As COVID-19 continues to threaten the lives of Americans across the country, and indeed people across the world, we are reminded that we will soon be navigating yet another uncertain fall and winter season. Only this year, we could be facing what many experts are referring to as a “twindemic” as reduced COVID-19 restrictions and a prolonged lack of exposure to the flu could perpetuate a more active flu and pneumonia season. This one-two punch to our immune systems could prove disastrous for all Americans but especially for those living in rural communities.
Rural Americans have been some of the hardest hit by the pandemic. According to the USDA’s Economic Research Service, rural Americans are more vulnerable to severe illness or death from COVID-19 than urban residents due to factors such as underlying health problems, older age and lack of health insurance. These factors are only worsened because nearly a quarter of rural residents live in counties with high mortality due to underlying medical conditions, almost eight times greater than the rate for urban residents. Additionally, many rural residents live in counties where they are vulnerable because of distance to an intensive care hospital — 35 times greater than the percentage for urban residents.
With 93 percent of high-distance counties being rural, living far from intensive care hospitals means those Americans will face an even greater challenge in accessing care when they need it. Adding to this geographic challenge is the fact that since 2005, 181 rural hospitals have closed permanently across the United States.
As more Americans embraced virtual physician/patient visits over the past year and a half, this too has proven difficult for many living in rural communities given the lack of high-speed internet. More than 14 million Americans across the country, including nearly one in five rural Americans, continue to lack access to high-speed broadband. This not only prohibits virtual visits but also makes it harder to make appointments for COVID-19 vaccinations and testing.
These are tough hurdles to overcome in normal times, but layer on a pandemic and potentially more deadly flu and pneumonia season, and we could be facing the worst health care crisis rural America has seen in years.
Preventing serious illness is possible, but we must take steps now to break through the barriers that so many Americans face and ensure broad access to care and treatment for the most vulnerable. This will require our elected officials and health care experts to explore new ways to bring the care outside of the clinic and to the rural residents who cannot travel, enlisting trusted members of the community to talk about the facts behind vaccines and establishing sustainable processes for distributing vaccines to the more remote areas of our country. We as citizens can also encourage our friends and neighbors to continue to follow the Centers of Disease Control and Prevention’s (CDC) guidelines for reducing COVID-19 exposure and keeping up with routine check-ups and vaccinations.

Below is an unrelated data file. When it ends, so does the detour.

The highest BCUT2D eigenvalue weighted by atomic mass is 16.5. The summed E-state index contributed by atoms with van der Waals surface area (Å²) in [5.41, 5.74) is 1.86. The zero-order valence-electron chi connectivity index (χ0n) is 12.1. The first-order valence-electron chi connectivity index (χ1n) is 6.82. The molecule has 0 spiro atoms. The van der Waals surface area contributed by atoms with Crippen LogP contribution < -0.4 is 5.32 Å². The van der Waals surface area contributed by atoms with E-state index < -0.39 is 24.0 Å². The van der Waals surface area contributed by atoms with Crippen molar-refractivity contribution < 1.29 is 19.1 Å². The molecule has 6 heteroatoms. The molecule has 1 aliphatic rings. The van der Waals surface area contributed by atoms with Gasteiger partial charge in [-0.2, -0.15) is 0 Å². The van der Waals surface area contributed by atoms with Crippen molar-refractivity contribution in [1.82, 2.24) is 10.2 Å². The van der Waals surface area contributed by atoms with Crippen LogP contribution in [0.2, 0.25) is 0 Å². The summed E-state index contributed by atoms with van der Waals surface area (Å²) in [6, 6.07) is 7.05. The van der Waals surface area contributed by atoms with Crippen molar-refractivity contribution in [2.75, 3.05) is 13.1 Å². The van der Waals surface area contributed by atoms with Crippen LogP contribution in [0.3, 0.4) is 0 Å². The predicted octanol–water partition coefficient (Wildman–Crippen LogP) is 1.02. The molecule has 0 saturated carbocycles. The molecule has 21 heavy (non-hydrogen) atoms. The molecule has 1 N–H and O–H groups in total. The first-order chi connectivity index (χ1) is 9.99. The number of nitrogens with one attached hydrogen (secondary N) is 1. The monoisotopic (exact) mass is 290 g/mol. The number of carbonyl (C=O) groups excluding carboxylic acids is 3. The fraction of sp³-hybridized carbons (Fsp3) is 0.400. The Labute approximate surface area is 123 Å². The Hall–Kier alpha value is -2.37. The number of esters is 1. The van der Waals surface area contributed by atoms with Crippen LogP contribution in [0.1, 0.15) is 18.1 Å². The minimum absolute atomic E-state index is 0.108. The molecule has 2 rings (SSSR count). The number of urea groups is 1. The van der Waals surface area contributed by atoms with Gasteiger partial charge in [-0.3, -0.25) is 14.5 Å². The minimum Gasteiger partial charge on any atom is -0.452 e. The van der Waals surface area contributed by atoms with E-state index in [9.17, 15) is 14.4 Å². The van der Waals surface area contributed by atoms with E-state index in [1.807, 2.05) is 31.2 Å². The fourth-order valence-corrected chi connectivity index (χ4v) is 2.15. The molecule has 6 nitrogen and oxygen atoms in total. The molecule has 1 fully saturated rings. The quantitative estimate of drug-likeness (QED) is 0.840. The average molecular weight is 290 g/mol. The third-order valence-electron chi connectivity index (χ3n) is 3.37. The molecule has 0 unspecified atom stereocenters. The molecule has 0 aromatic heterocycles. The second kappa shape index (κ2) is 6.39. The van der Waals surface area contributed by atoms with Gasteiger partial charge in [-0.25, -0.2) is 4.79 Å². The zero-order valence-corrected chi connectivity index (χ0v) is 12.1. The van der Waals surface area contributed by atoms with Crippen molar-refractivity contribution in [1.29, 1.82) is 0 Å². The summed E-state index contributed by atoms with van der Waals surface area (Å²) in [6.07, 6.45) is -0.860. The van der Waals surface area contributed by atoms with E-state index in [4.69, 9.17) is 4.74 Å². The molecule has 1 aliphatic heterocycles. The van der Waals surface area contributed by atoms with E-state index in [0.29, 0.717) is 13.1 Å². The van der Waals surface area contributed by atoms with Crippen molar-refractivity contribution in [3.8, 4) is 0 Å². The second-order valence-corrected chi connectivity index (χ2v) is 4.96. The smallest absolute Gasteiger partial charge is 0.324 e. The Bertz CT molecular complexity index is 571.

While certainly more challenging for those living in rural areas, this one step of ensuring vaccinations are current, could mean life and death for so many vulnerable Americans. During a normal year, 1.3 million people will visit emergency departments in the U.S. each year with pneumonia and nearly 50,000 people will die from pneumonia. While these diseases do not discriminate who they infect, the facts are that older Americans are at a greater risk of death from both COVID-19 and pneumonia and therefore must do everything they can to protect themselves.
Fortunately, the Food and Drug Administration (FDA) recently approved two new vaccines for pneumonia which cover more variants of the virus than the currently available vaccines. This means that those vaccinated with these new options will have broader protection against contracting pneumonia. The CDC’s Advisory Committee on Immunization Practices (ACIP) is set to provide recommendations for the use of these vaccines at their planned meeting in October.
We implore the CDC to expedite this process and ensure vulnerable Americans across the country age 50 and over will have access to the most effective vaccines before the flu and pneumonia season is underway. Just as we are laser-focused on increasing COVID-19 vaccination rates, we must remain diligent in ensuring we are using every tool available to protect against the repercussions of a “twindemic”. Together, we can overcome these healthcare threats if we all have access to the most effective tools to protect ourselves.
Betsy Huber is president of the National Grange, America’s oldest agricultural, rural life and small-town citizen advocacy organization.